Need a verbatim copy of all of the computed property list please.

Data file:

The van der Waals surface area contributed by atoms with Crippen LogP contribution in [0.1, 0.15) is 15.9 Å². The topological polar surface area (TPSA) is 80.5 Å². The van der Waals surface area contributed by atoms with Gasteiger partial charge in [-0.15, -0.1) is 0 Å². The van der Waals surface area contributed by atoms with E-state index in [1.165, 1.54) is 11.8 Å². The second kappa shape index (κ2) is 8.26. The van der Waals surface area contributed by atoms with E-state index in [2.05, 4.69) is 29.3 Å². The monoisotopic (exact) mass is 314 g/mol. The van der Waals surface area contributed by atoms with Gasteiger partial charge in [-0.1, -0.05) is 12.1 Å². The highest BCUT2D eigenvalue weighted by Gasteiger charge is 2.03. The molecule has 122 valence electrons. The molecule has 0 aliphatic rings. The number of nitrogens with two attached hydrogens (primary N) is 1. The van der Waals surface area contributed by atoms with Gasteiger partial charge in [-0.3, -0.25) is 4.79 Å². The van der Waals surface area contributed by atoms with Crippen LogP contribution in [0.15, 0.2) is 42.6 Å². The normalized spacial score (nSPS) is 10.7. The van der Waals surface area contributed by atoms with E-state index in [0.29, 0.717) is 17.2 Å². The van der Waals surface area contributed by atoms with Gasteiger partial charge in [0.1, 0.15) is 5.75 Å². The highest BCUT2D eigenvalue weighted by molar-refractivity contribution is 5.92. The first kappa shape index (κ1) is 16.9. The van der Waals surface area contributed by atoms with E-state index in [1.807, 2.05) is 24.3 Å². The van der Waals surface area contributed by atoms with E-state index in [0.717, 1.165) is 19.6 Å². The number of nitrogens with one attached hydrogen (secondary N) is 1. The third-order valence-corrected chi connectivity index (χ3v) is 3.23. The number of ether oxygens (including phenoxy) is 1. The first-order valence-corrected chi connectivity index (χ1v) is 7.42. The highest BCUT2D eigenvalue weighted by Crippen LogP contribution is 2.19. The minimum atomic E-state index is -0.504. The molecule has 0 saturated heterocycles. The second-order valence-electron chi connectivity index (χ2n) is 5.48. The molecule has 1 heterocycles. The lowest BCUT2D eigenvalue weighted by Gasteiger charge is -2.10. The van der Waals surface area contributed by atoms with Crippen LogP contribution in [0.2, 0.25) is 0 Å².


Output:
The van der Waals surface area contributed by atoms with Crippen LogP contribution in [0.1, 0.15) is 15.9 Å². The topological polar surface area (TPSA) is 80.5 Å². The van der Waals surface area contributed by atoms with Gasteiger partial charge in [-0.15, -0.1) is 0 Å². The van der Waals surface area contributed by atoms with E-state index in [1.165, 1.54) is 11.8 Å². The second kappa shape index (κ2) is 8.26. The van der Waals surface area contributed by atoms with E-state index in [2.05, 4.69) is 29.3 Å². The monoisotopic (exact) mass is 314 g/mol. The van der Waals surface area contributed by atoms with Gasteiger partial charge in [-0.1, -0.05) is 12.1 Å². The highest BCUT2D eigenvalue weighted by Gasteiger charge is 2.03. The molecule has 122 valence electrons. The molecule has 0 aliphatic rings. The number of nitrogens with two attached hydrogens (primary N) is 1. The van der Waals surface area contributed by atoms with Gasteiger partial charge in [-0.3, -0.25) is 4.79 Å². The van der Waals surface area contributed by atoms with Crippen LogP contribution in [0.15, 0.2) is 42.6 Å². The normalized spacial score (nSPS) is 10.7. The van der Waals surface area contributed by atoms with E-state index in [0.29, 0.717) is 17.2 Å². The van der Waals surface area contributed by atoms with Gasteiger partial charge in [0.1, 0.15) is 5.75 Å². The highest BCUT2D eigenvalue weighted by molar-refractivity contribution is 5.92. The first kappa shape index (κ1) is 16.9. The van der Waals surface area contributed by atoms with E-state index in [1.807, 2.05) is 24.3 Å². The van der Waals surface area contributed by atoms with E-state index in [0.717, 1.165) is 19.6 Å². The number of nitrogens with one attached hydrogen (secondary N) is 1. The third-order valence-corrected chi connectivity index (χ3v) is 3.23. The number of ether oxygens (including phenoxy) is 1. The first-order valence-corrected chi connectivity index (χ1v) is 7.42. The highest BCUT2D eigenvalue weighted by Crippen LogP contribution is 2.19. The minimum atomic E-state index is -0.504. The molecule has 0 saturated heterocycles. The second-order valence-electron chi connectivity index (χ2n) is 5.48. The molecule has 1 heterocycles. The lowest BCUT2D eigenvalue weighted by Gasteiger charge is -2.10. The van der Waals surface area contributed by atoms with Crippen LogP contribution in [0.2, 0.25) is 0 Å².